Speaking of figs, this fig dish makes a festive holiday treat:
"Chestnuts Roasting On an Open Fire..."
Don't forget the chestnuts this holiday season! They are the only low-fat nut with 1 gram of fat (the heart-healthy type, mind you) and only 70 calories per dried or roasted ounce. So if you haven't tried roasted chestnuts, what are you waiting for? They’re delicious and good for you!
Don’t Be a Grinch – Savor Your Faves!
The holidays only come around once a year, so there’s no point in being a Grinch about the foods you eat. Enjoy your seasonal favorites with these smart tips:
American Dietetic Association. n.d. Web. 18 Nov. 2011. <www.eatright.org>
_ No other body part gets quite as much attention as the abs. Seems everyone wants that elusive "six pack." But there are plenty of misconceptions floating around about how to get that chiseled midsection. It’s time to set the record straight about the top three myths in abdominal training:
Myth #1: Anyone Can Have Six-Pack Abs.
Sorry to burst the bubble, but genetics have an impact on overall muscle definition – and how close you’ll really get to that coveted six-pack look. According to William Kraemer, PhD, exercise physiologist at the University of Connecticut and a member of the American College of Sports Medicine (ACSM), "Mass in the abdominals is based on the amount of muscle fibers that are there genetically."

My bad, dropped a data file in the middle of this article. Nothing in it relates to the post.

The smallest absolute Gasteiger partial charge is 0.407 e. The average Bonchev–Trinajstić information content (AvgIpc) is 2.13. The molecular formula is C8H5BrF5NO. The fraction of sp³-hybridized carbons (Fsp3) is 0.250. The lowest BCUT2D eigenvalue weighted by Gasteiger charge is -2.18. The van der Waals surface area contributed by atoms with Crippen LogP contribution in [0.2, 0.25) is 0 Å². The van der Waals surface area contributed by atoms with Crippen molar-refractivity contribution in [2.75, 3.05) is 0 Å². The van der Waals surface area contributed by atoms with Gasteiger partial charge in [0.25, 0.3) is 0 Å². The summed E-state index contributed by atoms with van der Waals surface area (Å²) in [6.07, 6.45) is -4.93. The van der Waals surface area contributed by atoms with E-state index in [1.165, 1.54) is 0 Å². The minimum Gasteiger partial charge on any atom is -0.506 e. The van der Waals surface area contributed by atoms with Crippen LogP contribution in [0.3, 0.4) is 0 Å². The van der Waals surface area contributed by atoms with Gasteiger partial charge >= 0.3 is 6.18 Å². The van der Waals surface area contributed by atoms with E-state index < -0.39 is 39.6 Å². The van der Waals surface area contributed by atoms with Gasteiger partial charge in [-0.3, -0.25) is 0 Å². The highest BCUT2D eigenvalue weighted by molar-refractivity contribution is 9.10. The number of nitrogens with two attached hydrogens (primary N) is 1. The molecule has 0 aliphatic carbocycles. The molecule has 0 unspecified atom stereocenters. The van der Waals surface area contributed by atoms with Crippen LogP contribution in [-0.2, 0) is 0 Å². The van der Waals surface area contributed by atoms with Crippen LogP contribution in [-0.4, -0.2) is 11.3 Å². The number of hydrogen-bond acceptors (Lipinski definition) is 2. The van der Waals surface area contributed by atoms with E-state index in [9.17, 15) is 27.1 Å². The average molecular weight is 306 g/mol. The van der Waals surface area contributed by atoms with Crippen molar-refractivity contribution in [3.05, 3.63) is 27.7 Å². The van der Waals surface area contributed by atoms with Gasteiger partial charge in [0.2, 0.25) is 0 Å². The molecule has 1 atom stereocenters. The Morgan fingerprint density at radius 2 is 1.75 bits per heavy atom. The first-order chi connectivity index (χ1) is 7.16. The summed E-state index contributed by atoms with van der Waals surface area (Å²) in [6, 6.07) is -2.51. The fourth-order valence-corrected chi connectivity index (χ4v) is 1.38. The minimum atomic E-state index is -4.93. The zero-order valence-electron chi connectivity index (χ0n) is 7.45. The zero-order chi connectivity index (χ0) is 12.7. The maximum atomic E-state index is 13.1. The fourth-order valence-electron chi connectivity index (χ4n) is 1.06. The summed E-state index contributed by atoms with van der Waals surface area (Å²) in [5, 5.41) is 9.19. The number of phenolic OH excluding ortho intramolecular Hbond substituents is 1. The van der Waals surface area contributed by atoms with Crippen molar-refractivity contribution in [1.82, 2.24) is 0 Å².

Richard Cotton, exercise physiologist and spokesman for the American Council on Exercise (ACE) points out that six-pack abs are a “pre-cellulite” condition that is usually reserved for teens and 20-somethings. As we age, we tend to accumulate more subcutaneous body fat – making that sculpted look harder to attain.
Women, in particular are at a genetic disadvantage. Because their bodies are equipped to bear and nourish children, they naturally store more fat as a primary energy source than men do.
But don’t despair – men and women in their 30s and 40s (even 50s – just look at Madonna) can still flaunt ultra-taut abs. Since you can’t build your abs past their predetermined size, that chiseled look mostly comes from physical conditioning and having little abdominal fat covering the muscles. Which brings us to Myth #2…
Myth #2: Abdominal Exercises Alone Will Get Rid of Ab Flab.
Unfortunately, there’s no such thing as spot reduction when it comes to getting rid of that unwanted muffin top. While crunches and other exercises will firm and strengthen your abs, they alone won’t remove those love handles.